Gojira "L'Enfant Sauvage" — 5 out of 5 stars
Wed, 27 Jun 2012 08:39:32
Every legendary band makes a record that proves to be a turning point for not only themselves but their genre at large.
Metallica's Master of Puppets is the perfect example. Another is Mastodon's Leviathan. In both cases, the mainstream embraced the respective artists for exactly what they are, and they simply continued to dictate their own course from there on out. Nothing else mattered at that point for either. Simultaneously, notoriety and widespread critical acclaim resulted. Gojira's fifth album and first for Roadrunner Records, L'Enfant Sauvage, is one of those earth-shattering, groundbreaking, and indisputably revolutionary albums.
Everything fans know and love about Gojira remains intact. The guttural guitar rumble, the mind-numbing double bass drumming, the otherworldly, off-kilter instrumentation, and Joe Duplantier's poetically pummeling lyrics are all present. However, everything cascades into one thought-provoking and strangely inviting vision. That's what makes L'Enfant Sauvage a true classic.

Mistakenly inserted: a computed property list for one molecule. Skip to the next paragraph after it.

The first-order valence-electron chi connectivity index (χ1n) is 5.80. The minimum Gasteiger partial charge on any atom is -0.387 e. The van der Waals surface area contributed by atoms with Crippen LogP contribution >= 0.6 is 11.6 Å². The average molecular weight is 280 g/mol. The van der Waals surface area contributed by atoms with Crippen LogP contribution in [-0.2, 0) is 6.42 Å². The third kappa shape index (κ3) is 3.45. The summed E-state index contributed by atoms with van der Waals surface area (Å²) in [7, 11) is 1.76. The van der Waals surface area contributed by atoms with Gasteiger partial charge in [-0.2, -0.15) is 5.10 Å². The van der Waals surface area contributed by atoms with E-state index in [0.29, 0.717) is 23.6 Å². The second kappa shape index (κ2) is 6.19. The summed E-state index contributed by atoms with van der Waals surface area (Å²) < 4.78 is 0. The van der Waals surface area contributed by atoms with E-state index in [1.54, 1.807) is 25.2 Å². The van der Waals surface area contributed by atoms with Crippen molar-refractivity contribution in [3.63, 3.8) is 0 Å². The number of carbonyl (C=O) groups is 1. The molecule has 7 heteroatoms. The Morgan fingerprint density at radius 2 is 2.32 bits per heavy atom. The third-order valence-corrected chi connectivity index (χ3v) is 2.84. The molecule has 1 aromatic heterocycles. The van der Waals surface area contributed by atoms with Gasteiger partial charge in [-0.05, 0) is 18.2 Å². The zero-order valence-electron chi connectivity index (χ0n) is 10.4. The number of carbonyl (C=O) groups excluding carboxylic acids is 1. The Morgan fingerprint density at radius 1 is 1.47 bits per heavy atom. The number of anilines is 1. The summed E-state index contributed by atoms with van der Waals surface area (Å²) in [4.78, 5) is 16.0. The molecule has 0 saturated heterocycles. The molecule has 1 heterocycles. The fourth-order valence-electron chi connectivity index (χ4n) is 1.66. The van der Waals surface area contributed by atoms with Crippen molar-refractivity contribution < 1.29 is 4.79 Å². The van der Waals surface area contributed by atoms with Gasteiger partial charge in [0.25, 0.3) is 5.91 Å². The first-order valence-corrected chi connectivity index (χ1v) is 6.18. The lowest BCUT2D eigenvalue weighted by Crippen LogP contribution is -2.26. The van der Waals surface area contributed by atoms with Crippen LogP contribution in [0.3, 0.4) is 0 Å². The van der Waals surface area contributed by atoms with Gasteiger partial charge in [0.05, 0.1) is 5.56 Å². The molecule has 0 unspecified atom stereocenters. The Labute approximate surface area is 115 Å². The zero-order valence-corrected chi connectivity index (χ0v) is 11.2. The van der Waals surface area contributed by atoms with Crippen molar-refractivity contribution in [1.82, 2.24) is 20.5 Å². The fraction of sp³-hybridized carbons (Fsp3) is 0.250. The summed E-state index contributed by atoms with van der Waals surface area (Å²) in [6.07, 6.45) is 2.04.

The almost seven-minute "Explosia" blows the doors open with a polyrhythmic assault powerful enough to wake the dead. Joe's guitars and vocals entwine in one psychedelically brutal assault as his brother Mario's drums rapturously rupture the heavens. Christian Andreu remains the perfect six-string foil to Joe as Jean-Michel Labadie holds down a thunderous bass groove. The title track thrashes and burns in and out time signatures, while the instrumental "The Wild Healer" hypnotizes and haunts. "Pain is a Master" commences with resounding clean tones before descending into one of the heaviest moments in the band's career at light speed.
The intro to "Born in Winter" entrances with ethereal tones mounting calculatedly as Joe masterfully reaches a low register vocally. It's a hazy and heavy jam emblematic of the group's evolution. "The Fall" paints a staggering dystopian picture to close out this head trip. To say the least, it ends with a bang.
Like some kind of death metal Led Zeppelin, Gojira managed to embrace where they came from while pushing the envelope well past any and all boundaries and expectations. As a result, they've made a timeless record and one of the best of 2012.
Have you heard L'Enfant Sauvage?